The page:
I invite all people who want to know more about these issues to think about and investigate the following matters: (link to each section of code)

  • 14 CFR § 107.31 lists criteria for maintaining visual line of sight (VLOS). If all those criteria collectively cannot be met during a flight, does that mean a pilot is no longer VLOS compliant? Conversely, if one or more of the criteria is lost and subsequently regained, is the pilot still VLOS compliant? If so, at what length of time will the FAA consider the loss non-VLOS compliant.
  • In sub-section (2), the FAA lists attitude, altitude, and direction of flight. If ramp checked, what is a pilot expected to provide when asked about the drone’s “attitude”? How accurately or within what margin of error will a pilot be required to report on the drone’s altitude and direction of flight?
  • At what distances from the home point has the FAA tested to determine where they believe VLOS criteria can no longer be maintained?
  • 14 CFR § 107.29 operation at night requires anti-collision lighting (ACL) on the drone visible for at least three statute miles. If the ACLs are the only things you can see while flying a drone at night, is the pilot still VLOS compliant? If so, can ACLs be used to extend VLOS during daytime or civil twilight flights?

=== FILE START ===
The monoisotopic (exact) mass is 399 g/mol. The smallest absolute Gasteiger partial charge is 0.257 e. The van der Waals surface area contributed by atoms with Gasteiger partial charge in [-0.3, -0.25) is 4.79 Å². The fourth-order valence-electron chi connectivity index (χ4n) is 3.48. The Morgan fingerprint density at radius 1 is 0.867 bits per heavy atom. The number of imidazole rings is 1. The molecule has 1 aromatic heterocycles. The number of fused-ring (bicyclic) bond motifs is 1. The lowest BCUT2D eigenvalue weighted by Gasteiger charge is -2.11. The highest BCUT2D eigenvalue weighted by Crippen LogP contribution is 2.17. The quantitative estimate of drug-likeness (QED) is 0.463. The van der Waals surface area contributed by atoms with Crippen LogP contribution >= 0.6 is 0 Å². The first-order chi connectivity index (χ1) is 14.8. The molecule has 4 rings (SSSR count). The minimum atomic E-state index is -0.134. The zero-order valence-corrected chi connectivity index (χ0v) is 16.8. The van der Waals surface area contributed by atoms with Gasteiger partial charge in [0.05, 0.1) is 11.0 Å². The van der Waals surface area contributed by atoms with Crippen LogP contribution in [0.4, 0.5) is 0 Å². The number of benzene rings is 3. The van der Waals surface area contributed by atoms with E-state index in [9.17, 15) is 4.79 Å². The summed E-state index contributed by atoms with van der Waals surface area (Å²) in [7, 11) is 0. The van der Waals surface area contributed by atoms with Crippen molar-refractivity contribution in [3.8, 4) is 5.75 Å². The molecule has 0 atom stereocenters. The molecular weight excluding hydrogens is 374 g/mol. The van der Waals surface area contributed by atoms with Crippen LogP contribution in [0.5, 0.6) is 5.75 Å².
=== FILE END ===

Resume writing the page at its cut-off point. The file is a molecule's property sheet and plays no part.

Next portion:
Rather than assume what I or anyone else says is valid, please do your research before you just believe common wisdom.

About Robert Zarracina

Robert helps companies determine if using drones will improve their business operations by utilizing his tested APL (Applicability, Profitability, Liability) program to ensure that all decision aspects are covered. His goal is to eliminate the misinformation, market hype, and costly mistakes that can result from being led down the wrong path. He is President of Flight Ventures Ltd and is an FAA-certified pilot, with single, multi-engine instrument and commercial ratings. He has acquired over 2,500 pilot in command flight hours with 30+ years of flying experience including being a skydiver driver. He has an extensive background in sUAV / sUAS business use and flight operations covering FAA Part 107 Remote Pilot Certification, previous FAA 333 exemption, daylight (night) operations waiver, and continues to add to his 1,600+ remote pilot in command flight hours. Previously he was hired as the remote pilot in command for Raytheon / BBN’s hostile drone interception program. He has helped establish sUAV flight operation departments for several local clientele, developed and presented numerous introductions to and history of drones, and Beyond Part 107 test preparation courses. He is a member of FAAST (FAA Safety team), possesses a BA and MBA in finance, marketing, computer automation and has taught senior-level marketing and business development classes at local colleges and universities.